DAY TRIP: LUCCA

Dear reader,

I didn’t know what my exact expectations were for Lucca, all I knew is that it was a place I had to cross of my list before my time in Florence was up. However, from word of mouth, I have only ever heard good things about the small Tuscan town. 

Sometimes, going in without exact expectations is the best thing to do- because boy, did Lucca ever dazzle me. Honestly, if not my favourite, it’s one of my favourite places I’ve been in the Tuscan region so far. 

My grandparents are down for Easter vacation, so we decided that we wanted to do a day trip. It’s the perfect day trip from Florence, only being about an hour and a half out by train. 

When exiting the train station, it’s about a 7-minute walk until you’re standing in front of Il Duomo di San Martino, which is the main cathedral in Lucca. Another reason it makes a great day trip- the town is small and very walkable. 

Our first stop was a visit into the Duomo, the outside is magnificent and the colours used on the one side of the church reminded me of Santa Maria del Fiore, the Duomo in Florence. However, the inside is equally as magnificent, which was a special treat. I can honestly say- the interior of the church is probably one of the most beautiful I’ve seen.

Only thing to note- it was not free entry into the Duomo here. Which I found quite odd because I was under the impression that all churches are free entry! However, if you’re a student studying in Florence, all you have to do is show your student card and you can get reduced entry into the church, along with the museum attached to it and a walk up the bell tower, for 6! 

If you read my last day trip post about San Gimignano, I wrote that the city is known by the name of “the city of the fine towers,” but what’s interesting is that Lucca also has an abundance of towers, in fact- we counted 14!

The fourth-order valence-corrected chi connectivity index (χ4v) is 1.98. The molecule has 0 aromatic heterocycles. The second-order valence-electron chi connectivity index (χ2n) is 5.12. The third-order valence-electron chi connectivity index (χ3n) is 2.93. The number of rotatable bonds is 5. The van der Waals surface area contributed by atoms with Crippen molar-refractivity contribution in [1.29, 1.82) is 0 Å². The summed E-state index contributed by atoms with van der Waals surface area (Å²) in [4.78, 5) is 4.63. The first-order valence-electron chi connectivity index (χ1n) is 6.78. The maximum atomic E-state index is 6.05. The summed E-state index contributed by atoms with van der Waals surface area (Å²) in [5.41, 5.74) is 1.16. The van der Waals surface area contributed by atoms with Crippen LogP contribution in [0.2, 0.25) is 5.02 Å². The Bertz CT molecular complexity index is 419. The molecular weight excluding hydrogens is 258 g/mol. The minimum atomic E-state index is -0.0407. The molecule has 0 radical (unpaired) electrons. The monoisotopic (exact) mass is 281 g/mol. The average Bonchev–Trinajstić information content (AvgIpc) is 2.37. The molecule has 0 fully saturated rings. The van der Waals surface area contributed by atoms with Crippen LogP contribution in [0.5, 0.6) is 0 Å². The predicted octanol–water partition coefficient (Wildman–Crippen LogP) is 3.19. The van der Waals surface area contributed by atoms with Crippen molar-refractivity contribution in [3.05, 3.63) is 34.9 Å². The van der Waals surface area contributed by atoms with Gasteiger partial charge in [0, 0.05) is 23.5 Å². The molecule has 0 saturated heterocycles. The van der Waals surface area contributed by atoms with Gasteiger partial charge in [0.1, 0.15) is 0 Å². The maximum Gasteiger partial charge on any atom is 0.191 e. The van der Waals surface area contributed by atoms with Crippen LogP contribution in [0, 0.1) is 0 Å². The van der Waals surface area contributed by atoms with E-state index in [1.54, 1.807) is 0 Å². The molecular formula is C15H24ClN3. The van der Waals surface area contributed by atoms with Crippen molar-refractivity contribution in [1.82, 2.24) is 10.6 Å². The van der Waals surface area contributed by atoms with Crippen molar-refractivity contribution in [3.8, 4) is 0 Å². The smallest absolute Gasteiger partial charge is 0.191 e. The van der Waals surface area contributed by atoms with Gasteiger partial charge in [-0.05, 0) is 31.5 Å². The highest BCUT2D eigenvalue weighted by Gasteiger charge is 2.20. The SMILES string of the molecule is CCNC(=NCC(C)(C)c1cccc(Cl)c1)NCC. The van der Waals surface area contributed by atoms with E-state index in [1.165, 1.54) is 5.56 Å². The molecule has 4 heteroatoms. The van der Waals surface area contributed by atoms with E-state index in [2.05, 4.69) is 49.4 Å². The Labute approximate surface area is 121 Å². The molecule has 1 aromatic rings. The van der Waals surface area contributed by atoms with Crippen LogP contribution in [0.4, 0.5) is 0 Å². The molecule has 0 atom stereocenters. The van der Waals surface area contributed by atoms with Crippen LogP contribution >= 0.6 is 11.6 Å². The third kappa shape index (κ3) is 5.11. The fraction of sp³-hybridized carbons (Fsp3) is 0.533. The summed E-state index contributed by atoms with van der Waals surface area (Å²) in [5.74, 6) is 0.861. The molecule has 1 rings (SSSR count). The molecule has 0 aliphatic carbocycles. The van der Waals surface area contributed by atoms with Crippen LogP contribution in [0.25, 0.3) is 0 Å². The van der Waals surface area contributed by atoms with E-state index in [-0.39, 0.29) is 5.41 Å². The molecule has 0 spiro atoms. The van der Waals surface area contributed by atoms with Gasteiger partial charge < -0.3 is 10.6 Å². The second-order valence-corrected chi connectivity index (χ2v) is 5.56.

Not only did we climb the bell tower attached to the Duomo, but we also climbed one of the more well-known towers in Lucca, called Torre Guinigi – known for its literal oak trees that sit at the top of the tower. Even if you decided not to go up the tower and just walk around the main centre of the town- you can’t miss this one! 

With two towers and lots of flights of stairs, we definitely worked off our carb and gelato intake for the day. Worth it though, and if you don’t decide to do the admission for the Duomo, I would recommend Torre Guinigi over the bell tower, only because when you get to the top of the bell tower it is fenced in, which sort of blocks the view. But at the top of Torre Guinigi, the views are spectacular- it’s fully open, plus you get to be surrounded by the trees which was pretty unique! 

After you’ve had your fair share of climbing, as we did, make sure to head to the main piazza to relax over a quick café and some people watching. The piazza in Lucca is really unique in the sense that it’s round and decorated with charming yellow buildings and shutters in different shades of blue that surround it. 

Unlike San Gimignano, Lucca may not be known for its towers but it is known as the “walled city” and the city of one hundred and one churches. To throw in a bit of historical talk- Lucca is the only town in Italy that still has its original city walls preserved that you are able to walk- or even bike along! We walked along them, but there were a lot of people biking, and it truly makes the perfect biking trail because no cars are allowed. 

Another desirable feature about Lucca that I can’t forget to mention- is that it’s not overwhelming with groups of tourists! My heart is in Florence, but I do have to admit, it was a nice break from the bustling, overbearing crowds that I’ve noticed is picking up now that tourist season is peaking. You can wander the town at your own pace, not being wall to wall, bumping elbows against other people.

Overall, for such a small town, Lucca has a ton to offer its visitors. Lined with colorful buildings, hidden gems, and even tiny rivers that run through the town, I promise it will steal your heart as it did mine. Often overlooked by more well known, touristy, albeit beautiful spots in the Tuscan region, Lucca must be moved to the top of your must see list!

A dopo,

Alexia

Today’s idiom: Fare le corna a qualcuno. Meaning: to have the horns put on you. This one is one of my favourites because there’s nothing like this in English. This one is known all over Italy, particularly for its offensive nature.

For example- if you’re wondering if a couple is still together, and someone replies: no, Lucia ha fatto le corna! It means she cheated. So, if someone really grinds your gears, you could do the “rocker hand sign” like they do at concerts- except in Italy, it symbolizes the horns and is very offensive- essentially meaning that his/her partner is cheating. The Italians sure are inventive when it comes to telling someone off!!

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